I’ve clearly gotten more bearish in the past week. Putting my own directional bias aside though, from a pure volatility standpoint, this is the best time that I’ve seen over the past year to replace your bull or bear bets with long options positions
Trade structure is a crucial part of options trading. Right now, realized volatility is rapidly picking up across the market, but implied volatility has not caught up yet. Here is the chart of 30 day IV (blue) vs. 10 day RV (black) in the SPX index:
I’ve circled in red each instance in the past year where 10 day realized volatility jumped above 15 (which is not even that high – that measure was above 15 for most of 2011, for example). Now compare where the 30 day implied volatility (blue line) was at each of those circled instances. In each instance, it rose to at least 15 as well, as realized volatility caused option buyers to price in higher future volatility.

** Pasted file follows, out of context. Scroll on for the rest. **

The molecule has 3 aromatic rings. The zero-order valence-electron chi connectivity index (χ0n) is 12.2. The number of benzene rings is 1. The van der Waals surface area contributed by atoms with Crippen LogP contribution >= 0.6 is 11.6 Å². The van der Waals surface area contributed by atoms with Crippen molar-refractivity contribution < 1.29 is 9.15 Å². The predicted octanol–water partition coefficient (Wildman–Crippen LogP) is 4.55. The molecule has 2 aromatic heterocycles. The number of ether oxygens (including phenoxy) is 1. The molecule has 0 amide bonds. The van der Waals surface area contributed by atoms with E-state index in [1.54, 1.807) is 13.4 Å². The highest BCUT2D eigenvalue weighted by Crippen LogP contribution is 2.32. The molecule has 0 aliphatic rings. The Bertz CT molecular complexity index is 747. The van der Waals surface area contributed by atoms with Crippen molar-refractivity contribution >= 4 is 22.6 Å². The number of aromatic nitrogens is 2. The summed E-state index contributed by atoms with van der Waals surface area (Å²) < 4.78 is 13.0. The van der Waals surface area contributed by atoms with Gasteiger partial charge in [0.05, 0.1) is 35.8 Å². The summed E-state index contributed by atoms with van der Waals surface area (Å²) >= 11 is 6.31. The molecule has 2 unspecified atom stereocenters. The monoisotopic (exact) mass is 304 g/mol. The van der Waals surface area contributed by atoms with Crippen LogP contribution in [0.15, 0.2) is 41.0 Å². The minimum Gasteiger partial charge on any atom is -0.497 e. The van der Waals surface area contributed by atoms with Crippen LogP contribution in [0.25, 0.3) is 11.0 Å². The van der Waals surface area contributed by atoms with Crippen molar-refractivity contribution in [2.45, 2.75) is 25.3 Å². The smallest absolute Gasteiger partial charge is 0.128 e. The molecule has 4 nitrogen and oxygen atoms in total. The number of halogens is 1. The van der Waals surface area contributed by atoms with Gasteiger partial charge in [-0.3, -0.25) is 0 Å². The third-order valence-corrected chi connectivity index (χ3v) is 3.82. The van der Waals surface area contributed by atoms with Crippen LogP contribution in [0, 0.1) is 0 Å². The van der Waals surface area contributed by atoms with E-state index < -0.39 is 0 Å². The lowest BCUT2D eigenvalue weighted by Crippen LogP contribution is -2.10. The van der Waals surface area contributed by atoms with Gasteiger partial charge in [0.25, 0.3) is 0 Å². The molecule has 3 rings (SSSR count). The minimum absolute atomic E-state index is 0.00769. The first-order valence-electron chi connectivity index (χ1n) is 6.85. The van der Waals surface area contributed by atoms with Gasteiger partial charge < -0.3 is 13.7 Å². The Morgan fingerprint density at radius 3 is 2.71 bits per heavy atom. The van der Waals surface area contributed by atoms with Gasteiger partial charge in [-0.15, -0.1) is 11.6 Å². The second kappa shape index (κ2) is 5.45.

But in the current instance, implied volatility has hardly risen. Since options traders have been burned for the past year buying options at the first sign of increased realized volatility, they’re treating the current situation as The Boy Who Cried Wolf scenario. They don’t want to buy options anymore.
As I showed yesterday, the instability in the VIX is a new phenomenon, not seen over the past year. And the incredible volatility in commodities should not be ignored either. Dislocations in one major asset class generally leads to at least reduced risk taking (and thus reduced liquidity, and higher volatility) among market players in other asset classes.
Even for those who are not short-term traders, current option pricing offers stellar risk/reward to buy longer-dated put option protection on the SPX index (and hence, on most single names as well). Particularly since warning signs from global markets, other asset classes, and market internals have continued to stack up. This time, there might actually be a wolf lurking in the village.